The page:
My daughter deserves the world, but I know I have to set her up for success before she can explore it. Every child needs help to become the best version of themselves, especially while their brain is still developing. These are a few ways I boost my daughter’s cognitive development to do just that.

1. We Spend Time Outdoors

Kids are naturally curious, so I tend to direct my daughter’s curiosity to the outdoors. If there’s a game we can play outside, that’s where we go. She’s already fallen in love with hopscotch, playing catch and racing around the yard.
Those simple activities engage her five senses, which is crucial for young kids. Sensory play engages a child’s motor skills, so we include sensory activities during our weekly outdoor play sessions.

2. We Play Puzzles

Jigsaw puzzles come in various sizes, so try picking up a simple one for your kid. My daughter’s used to nine and 25-piece puzzles, so now we work on 49-piece pictures while sitting at our kitchen table or using my tablet.
Putting puzzles together makes her strategize where she puts each piece by matching shapes and images. Cognitive development involves practice with strategic thinking, so puzzles are an excellent activity for young kids like my daughter. You could also try word puzzles if your child is old enough to have a robust vocabulary.

3. We Go to New Places

At least once a month, I take my daughter to a new place. They end up being mini field trips that teach her about new concepts while boosting her cognitive development.
We love visiting new playgrounds or the zoo when they schedule new exhibits. Seasonal festivals with bouncy houses and face painting are always fun too. Breaking our routine to enjoy new environments also teaches my daughter about her likes and dislikes while practicing problem-solving.

4. We Listen to Music

Music is an excellent tool for parents. You’ve likely already discovered that if your child falls asleep to certain songs or cheers up while listening to specific playlists. When I turn on upbeat tunes, my daughter and I practice her physical coordination by dancing.
She also has fun flexing her memory retention skills by singing along to lyrics with me. It’s an activity that’s already part of many family routines, so this could be an easy way to start supporting your child’s development more often during the day.

5. We Ask Questions

I always prompt my daughter to ask questions about her surroundings. She echoes me when I ask what something is when pointing to a cereal box, the neighbor’s dog or a truck. She has to contemplate what she’s looking at before answering, which challenges her memory retention and refines her communication skills. Both are essential cognitive abilities she’ll need to use throughout her life.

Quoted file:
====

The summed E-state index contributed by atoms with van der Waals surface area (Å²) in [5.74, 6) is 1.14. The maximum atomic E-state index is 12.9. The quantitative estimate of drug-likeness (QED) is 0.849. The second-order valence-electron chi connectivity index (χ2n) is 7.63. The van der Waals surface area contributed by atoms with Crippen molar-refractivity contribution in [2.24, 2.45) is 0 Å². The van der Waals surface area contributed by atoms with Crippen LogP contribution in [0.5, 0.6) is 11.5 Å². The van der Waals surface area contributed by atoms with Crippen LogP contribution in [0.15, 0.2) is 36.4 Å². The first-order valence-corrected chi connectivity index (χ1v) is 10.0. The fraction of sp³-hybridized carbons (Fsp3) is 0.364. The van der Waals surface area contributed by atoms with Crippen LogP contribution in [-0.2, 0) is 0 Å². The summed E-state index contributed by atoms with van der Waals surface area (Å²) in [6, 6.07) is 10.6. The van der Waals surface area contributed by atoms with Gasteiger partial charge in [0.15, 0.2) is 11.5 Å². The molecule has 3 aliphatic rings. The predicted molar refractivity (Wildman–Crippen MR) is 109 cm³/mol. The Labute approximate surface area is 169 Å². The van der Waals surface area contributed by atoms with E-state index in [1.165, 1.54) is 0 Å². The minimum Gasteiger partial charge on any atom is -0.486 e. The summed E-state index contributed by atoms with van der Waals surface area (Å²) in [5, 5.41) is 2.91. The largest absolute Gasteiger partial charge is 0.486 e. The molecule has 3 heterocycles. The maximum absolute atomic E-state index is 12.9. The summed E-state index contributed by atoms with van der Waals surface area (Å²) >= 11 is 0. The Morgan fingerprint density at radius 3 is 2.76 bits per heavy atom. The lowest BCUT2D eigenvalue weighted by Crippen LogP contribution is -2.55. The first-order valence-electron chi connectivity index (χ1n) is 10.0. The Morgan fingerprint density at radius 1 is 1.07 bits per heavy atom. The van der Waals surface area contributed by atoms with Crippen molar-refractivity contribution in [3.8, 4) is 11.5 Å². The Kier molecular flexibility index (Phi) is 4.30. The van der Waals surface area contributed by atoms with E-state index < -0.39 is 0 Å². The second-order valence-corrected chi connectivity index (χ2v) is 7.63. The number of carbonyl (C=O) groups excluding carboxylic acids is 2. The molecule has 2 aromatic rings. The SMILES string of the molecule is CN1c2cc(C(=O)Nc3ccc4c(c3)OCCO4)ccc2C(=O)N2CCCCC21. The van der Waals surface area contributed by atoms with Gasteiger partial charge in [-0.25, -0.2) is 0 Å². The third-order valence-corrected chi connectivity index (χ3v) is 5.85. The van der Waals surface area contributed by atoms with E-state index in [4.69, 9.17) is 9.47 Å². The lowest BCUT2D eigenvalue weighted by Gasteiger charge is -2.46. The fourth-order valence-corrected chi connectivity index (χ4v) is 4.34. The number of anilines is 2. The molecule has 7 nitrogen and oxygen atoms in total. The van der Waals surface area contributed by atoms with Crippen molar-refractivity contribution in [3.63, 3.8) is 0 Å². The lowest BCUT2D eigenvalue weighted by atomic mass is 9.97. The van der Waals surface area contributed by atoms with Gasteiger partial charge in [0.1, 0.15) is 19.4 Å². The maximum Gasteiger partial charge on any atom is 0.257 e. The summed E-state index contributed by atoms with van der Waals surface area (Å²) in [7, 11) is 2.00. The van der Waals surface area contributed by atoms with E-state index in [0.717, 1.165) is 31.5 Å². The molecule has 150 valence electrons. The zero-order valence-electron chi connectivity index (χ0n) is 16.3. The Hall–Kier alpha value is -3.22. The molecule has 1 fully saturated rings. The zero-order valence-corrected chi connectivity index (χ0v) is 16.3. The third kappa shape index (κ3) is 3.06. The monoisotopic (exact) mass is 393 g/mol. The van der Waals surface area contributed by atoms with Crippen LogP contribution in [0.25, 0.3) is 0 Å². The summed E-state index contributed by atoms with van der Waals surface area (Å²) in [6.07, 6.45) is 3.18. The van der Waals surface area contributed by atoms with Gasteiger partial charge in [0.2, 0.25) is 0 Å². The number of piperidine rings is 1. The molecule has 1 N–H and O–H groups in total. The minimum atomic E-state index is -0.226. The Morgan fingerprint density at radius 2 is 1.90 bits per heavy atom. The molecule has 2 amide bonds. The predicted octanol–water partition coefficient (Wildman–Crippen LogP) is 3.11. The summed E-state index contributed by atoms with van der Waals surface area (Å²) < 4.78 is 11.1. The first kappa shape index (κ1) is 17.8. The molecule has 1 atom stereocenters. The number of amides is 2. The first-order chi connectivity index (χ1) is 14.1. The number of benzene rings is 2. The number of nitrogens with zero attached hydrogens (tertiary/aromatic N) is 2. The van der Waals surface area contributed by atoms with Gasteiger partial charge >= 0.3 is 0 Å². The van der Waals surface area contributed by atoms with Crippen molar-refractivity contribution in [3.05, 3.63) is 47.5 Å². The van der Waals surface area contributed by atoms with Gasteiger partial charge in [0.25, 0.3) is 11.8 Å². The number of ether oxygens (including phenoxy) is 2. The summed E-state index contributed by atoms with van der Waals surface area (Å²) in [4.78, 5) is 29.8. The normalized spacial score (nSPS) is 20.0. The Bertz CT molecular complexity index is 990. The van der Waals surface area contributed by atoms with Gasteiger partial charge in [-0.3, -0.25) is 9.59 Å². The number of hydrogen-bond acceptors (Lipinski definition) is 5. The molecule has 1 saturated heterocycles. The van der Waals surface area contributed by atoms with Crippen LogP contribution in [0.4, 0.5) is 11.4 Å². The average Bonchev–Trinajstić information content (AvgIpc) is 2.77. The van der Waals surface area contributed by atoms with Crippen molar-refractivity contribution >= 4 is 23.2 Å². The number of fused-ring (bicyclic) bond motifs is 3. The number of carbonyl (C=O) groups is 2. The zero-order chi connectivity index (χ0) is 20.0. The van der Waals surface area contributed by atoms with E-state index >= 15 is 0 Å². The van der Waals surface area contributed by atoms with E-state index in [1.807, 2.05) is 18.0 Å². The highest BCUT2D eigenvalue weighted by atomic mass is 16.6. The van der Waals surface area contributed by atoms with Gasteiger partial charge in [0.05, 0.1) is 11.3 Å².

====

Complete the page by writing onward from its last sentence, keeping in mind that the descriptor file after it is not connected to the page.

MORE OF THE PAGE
6. We Help Each Other With Chores

When my daughter was really young, I would have bent over backward to maintain a clean, happy home environment for her. Now she’s a bit older, so she can help make our house shine.
Sometimes she stands on a chair and dries dishes while I wash them. Other times she uses a mini broom and pretends to sweep while I’m cleaning leaves off our back porch after a storm. Both activities utilize her hand-eye coordination, which needs more practice than you might think.
If you’re unsure about what your child can help with, you could check out age-appropriate chores that align with their current development, like:
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Remember to give them a high five or a hug when they finish a chore correctly. The positive reinforcement will make their day and turn their cognitive activity into a bonding moment.

7. We Attempt Art Projects

My daughter and I enjoy doing art projects together, even though they don’t always go as planned. Cleaning up an exploded glue bottle during a macaroni craft wasn’t the highlight of my week last month, but the time we spent together was worth it.
We made a great memory and my daughter practiced her fine motor skills throughout our craft. She also got to use her imagination, which every child needs to explore their likes and dislikes.

8. We Play Pretend

Playing pretend might be the last thing I want to do when I’m exhausted after a work day or want to enjoy my coffee a little longer, but it’s always a good activity for my daughter.
While I’m pretending to buy groceries at her toy register or recite the alphabet while she plays teacher, she’s preparing for social interactions. My daughter will know how to problem solve, find answers for someone and use her imagination all because we played with plastic foods and school supplies.

Try Cognitive Development Activities

There are so many ways to boost your child’s cognitive development. I may not use every single one of these tips every day, but incorporating them into our weekly or monthly routine helps my daughter’s growth. You can always ask your family pediatrician for guidance too since they’ll know how to tailor each cognitive activity to your child’s current developmental standing.


Ava Roman